Home > How-tos, Microsoft, Powershell, Virtualization > Get Virtual Machine Inventory from a Hyper-V Failover Cluster using PowerShell

Get Virtual Machine Inventory from a Hyper-V Failover Cluster using PowerShell

A colleague was asking around for a PowerShell script that would fetch some inventory data for VMs on a Hyper-V cluster the other day. Not knowing too much about Hyper-V and having only ever briefly looked at what was out there in terms of PowerShell cmdlets for managing Hyper-V, I decided to dive in tonight after I got home.

 

Here is a function that will fetch Inventory data for all VMs in a specified Failover Cluster. This is what it fetches:

  • VM Name
  • VM CPU Count
  • VM CPU Socket Count
  • VM Memory configuration
  • VM State (Up or Down)
  • Cluster Name the VM resides on
  • Hyper-V Host name the VM resides on
  • Network Virtual Switch Name
  • NIC Mac Address
  • Total VHD file size in MB
  • Total VHD Count

 

Being a function, you can pipe in the name of the cluster you want, for example Get-Cluster | Get-HyperVInventory. Or you could do Get-HyperVInventory -ClusterName “ExampleClusterName”. You could also send it to an HTML Report by piping it to “ConvertTo-HTML | Out-File example.html”

Download here, or copy it out from the script block below:
Download Get-HyperVInventory PowerShell Script (3332)
 

# Requires: Imported HyperV PowerShell module (http://pshyperv.codeplex.com/releases/view/62842)
# Requires: Import-Module FailoverClusters
# Requires: Running PowerShell as Administrator in order to properly import the above modules

function Get-HyperVInventory {
<#
.SYNOPSIS
Fetches Hyper-V VM Inventory from a specified Hyper-V Failover cluster

.DESCRIPTION
Fetches Hyper-V VM Inventory from a specified Hyper-V Failover cluster

.PARAMETER ClusterName
The Name of the Hyper-V Failover Cluster to inspect

.EXAMPLE
PS F:\> Get-HyperVInventory -ClusterName "dev-cluster1"

.EXAMPLE
PS F:\> Get-Cluster | Get-HyperVInventory

.LINK
http://www.shogan.co.uk

.NOTES
Created by: Sean Duffy
Date: 09/07/2012
#>

[CmdletBinding()]
param(
[Parameter(Position=0,Mandatory=$true,HelpMessage="Name of the Cluster to fetch inventory from",
ValueFromPipeline=$true,ValueFromPipelineByPropertyName=$true)]
[System.String]
$ClusterName
)

process {

$Report = @()

$Cluster = Get-Cluster -Name $ClusterName
$HVHosts = $Cluster | Get-ClusterNode

foreach ($HVHost in $HVHosts) {
$VMs = Get-VM -Server $HVHost
foreach ($VM in $VMs) {
[long]$TotalVHDSize = 0
$VHDCount = 0
$VMName = $VM.VMElementName
$VMMemory = $VM | Get-VMMemory
$CPUCount = $VM | Get-VMCPUCount
$NetSwitch = $VM | Get-VMNIC
$NetMacAdd = $VM | Get-VMNIC
# VM Disk Info
$VHDDisks = $VM | Get-VMDisk | Where { $_.DiskName -like "Hard Disk Image" }
foreach ($disk in $VHDDisks) {
$VHDInfo = Get-VHDInfo -VHDPaths $disk.DiskImage
$TotalVHDSize = $TotalVHDSize + $VHDInfo.FileSize
$VHDCount += 1
}
$TotalVHDSize = $TotalVHDSize/1024/1024
$row = New-Object -Type PSObject -Property @{
Cluster = $Cluster.Name
VMName = $VMName
VMMemory = $VMMemory.VirtualQuantity
CPUCount = $CPUCount.VirtualQuantity
CPUSocketCount = $CPUCount.SocketCount
NetSwitch = $NetSwitch.SwitchName
NetMACAdd = $NetMacAdd.Address
HostName = $HVHost.Name
VMState = $HVHost.State
TotalVMDiskSizeMB = $TotalVHDSize
TotalVMDiskCount = $VHDCount
} ## end New-Object
$Report += $row
}
}
return $Report

}
}

 

Example use cases – load the function into your PowerShell session, or place it in your $profile for easy access in future, and run the following:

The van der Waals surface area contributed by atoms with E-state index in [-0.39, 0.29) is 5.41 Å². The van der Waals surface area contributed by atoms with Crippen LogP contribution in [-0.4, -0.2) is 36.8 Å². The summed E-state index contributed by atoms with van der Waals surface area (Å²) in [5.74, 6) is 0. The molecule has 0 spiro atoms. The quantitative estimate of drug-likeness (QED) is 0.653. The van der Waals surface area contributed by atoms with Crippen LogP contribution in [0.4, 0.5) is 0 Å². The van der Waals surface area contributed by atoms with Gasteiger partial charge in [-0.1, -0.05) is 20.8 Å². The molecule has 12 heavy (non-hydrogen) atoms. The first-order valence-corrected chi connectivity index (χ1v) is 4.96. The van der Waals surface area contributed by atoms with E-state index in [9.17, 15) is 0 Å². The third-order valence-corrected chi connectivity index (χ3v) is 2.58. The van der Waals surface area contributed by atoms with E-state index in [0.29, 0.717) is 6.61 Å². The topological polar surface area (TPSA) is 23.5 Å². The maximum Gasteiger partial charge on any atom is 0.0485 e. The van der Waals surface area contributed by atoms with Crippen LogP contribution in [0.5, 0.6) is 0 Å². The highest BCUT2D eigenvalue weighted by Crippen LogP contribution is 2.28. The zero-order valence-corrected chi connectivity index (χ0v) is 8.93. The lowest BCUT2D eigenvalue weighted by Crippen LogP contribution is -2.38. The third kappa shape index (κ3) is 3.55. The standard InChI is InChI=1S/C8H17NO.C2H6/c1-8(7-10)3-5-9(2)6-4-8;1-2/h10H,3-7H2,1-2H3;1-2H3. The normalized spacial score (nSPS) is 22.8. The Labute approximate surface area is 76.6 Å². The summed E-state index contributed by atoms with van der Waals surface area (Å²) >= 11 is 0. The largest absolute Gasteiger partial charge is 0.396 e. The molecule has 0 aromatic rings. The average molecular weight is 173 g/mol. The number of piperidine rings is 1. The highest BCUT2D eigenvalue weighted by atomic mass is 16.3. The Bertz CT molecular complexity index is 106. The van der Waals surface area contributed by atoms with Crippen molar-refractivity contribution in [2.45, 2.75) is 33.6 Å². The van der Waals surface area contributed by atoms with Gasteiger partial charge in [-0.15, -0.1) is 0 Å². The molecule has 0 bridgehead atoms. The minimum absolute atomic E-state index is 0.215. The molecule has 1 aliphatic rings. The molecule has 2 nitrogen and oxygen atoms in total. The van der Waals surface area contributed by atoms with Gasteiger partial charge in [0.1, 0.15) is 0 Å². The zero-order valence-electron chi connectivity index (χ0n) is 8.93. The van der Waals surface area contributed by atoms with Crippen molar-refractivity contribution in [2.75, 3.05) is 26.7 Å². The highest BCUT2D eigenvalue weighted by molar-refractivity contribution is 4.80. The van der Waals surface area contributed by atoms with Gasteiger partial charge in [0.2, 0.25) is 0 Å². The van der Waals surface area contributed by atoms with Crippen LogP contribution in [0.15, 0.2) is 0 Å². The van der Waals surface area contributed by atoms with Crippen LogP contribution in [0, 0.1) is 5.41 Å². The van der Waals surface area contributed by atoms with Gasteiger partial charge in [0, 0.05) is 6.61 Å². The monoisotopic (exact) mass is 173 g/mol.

# Example 1
Get-HyperVInventory -ClusterName "mycluster1"
# Example 2
Get-Cluster | Get-HyperVInventory
# Example 3
Get-HyperVInventory -ClusterName "mycluster1" | ConvertTo-HTML | Out-File C:\Report.html

 

The function includes help text and examples, so you can also issue the normal “Get-Help Get-HyperVInventory” or “Get-Help Get-HyperVInventory -Examples”. It is by no means perfect and could do with some improvements, for example if there is more than one Virtual Switch Network associated with a VM these would be listed in a row multiple times for each. Feel free to suggest any improvements or changes in the comments.

 

  1. Carlos Buitrago
    March 17th, 2013 at 00:25 | #1

    Interesting script, but this is not working, after importing all modules and running the command, I can only receive “invalid Class” errors and an error in the vhdpaths argument… is there any other indication to get run this script?
    Thanks in advanced.

  2. May 8th, 2013 at 15:18 | #2

    Hey I am a fan of your posts, i just want to point you to my blog and a couple of powershell scripts I have created them from a hodge podge of sites and just trial and error, not a programer just old school administrator running datacenter 2012 with hyper-v 3.0

    http://stephanco.blogspot.com/2013/05/detailed-report-of-your-hyper-v-server.html

    http://stephanco.blogspot.com/2013/05/new-vm-powershell-commandlet-to-easily.html

    I was hoping you could improve them or post them for others to use, my blog is not all that popular but I want to share.

  3. May 9th, 2013 at 09:28 | #3

    Hey James,

    Those are nice posts – good job there. Keep it up, blogging is fun and can be rewarding if you keep at it!

    Cheers

  4. July 3rd, 2013 at 21:39 | #4

    I created a new project called pshvm.codeplex.com and it is the first all powershell script free hyper-v manager that includes a replacement for vmconnect and mstsc. It is meant to be run from the console. I included my reporting.codeplex.com project so now you can manage and report for free.

  1. No trackbacks yet.

ERROR: si-captcha.php plugin says GD image support not detected in PHP!

Contact your web host and ask them why GD image support is not enabled for PHP.

ERROR: si-captcha.php plugin says imagepng function not detected in PHP!

Contact your web host and ask them why imagepng function is not enabled for PHP.